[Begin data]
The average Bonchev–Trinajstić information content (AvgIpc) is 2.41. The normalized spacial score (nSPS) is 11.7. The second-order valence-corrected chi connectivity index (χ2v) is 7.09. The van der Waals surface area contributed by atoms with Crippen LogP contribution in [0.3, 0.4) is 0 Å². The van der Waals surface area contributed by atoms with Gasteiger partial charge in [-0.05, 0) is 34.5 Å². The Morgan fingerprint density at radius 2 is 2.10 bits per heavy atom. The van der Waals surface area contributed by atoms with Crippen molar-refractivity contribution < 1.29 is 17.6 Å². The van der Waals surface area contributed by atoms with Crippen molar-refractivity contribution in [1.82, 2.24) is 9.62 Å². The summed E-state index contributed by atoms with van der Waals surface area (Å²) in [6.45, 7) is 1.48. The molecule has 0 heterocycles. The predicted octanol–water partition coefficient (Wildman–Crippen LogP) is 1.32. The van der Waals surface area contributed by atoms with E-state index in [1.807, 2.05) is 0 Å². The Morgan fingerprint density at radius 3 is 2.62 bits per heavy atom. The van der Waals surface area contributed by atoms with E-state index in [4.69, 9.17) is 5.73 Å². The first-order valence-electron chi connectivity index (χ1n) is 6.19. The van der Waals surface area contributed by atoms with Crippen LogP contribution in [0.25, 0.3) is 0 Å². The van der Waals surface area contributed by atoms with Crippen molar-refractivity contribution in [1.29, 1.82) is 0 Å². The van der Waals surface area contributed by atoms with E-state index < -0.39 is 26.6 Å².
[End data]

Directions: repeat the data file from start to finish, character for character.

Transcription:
The average Bonchev–Trinajstić information content (AvgIpc) is 2.41. The normalized spacial score (nSPS) is 11.7. The second-order valence-corrected chi connectivity index (χ2v) is 7.09. The van der Waals surface area contributed by atoms with Crippen LogP contribution in [0.3, 0.4) is 0 Å². The van der Waals surface area contributed by atoms with Gasteiger partial charge in [-0.05, 0) is 34.5 Å². The Morgan fingerprint density at radius 2 is 2.10 bits per heavy atom. The van der Waals surface area contributed by atoms with Crippen molar-refractivity contribution < 1.29 is 17.6 Å². The van der Waals surface area contributed by atoms with Crippen molar-refractivity contribution in [1.82, 2.24) is 9.62 Å². The summed E-state index contributed by atoms with van der Waals surface area (Å²) in [6.45, 7) is 1.48. The molecule has 0 heterocycles. The predicted octanol–water partition coefficient (Wildman–Crippen LogP) is 1.32. The van der Waals surface area contributed by atoms with E-state index in [1.807, 2.05) is 0 Å². The Morgan fingerprint density at radius 3 is 2.62 bits per heavy atom. The van der Waals surface area contributed by atoms with E-state index in [4.69, 9.17) is 5.73 Å². The first-order valence-electron chi connectivity index (χ1n) is 6.19. The van der Waals surface area contributed by atoms with Crippen LogP contribution in [0.25, 0.3) is 0 Å². The van der Waals surface area contributed by atoms with Crippen molar-refractivity contribution in [1.29, 1.82) is 0 Å². The van der Waals surface area contributed by atoms with E-state index < -0.39 is 26.6 Å².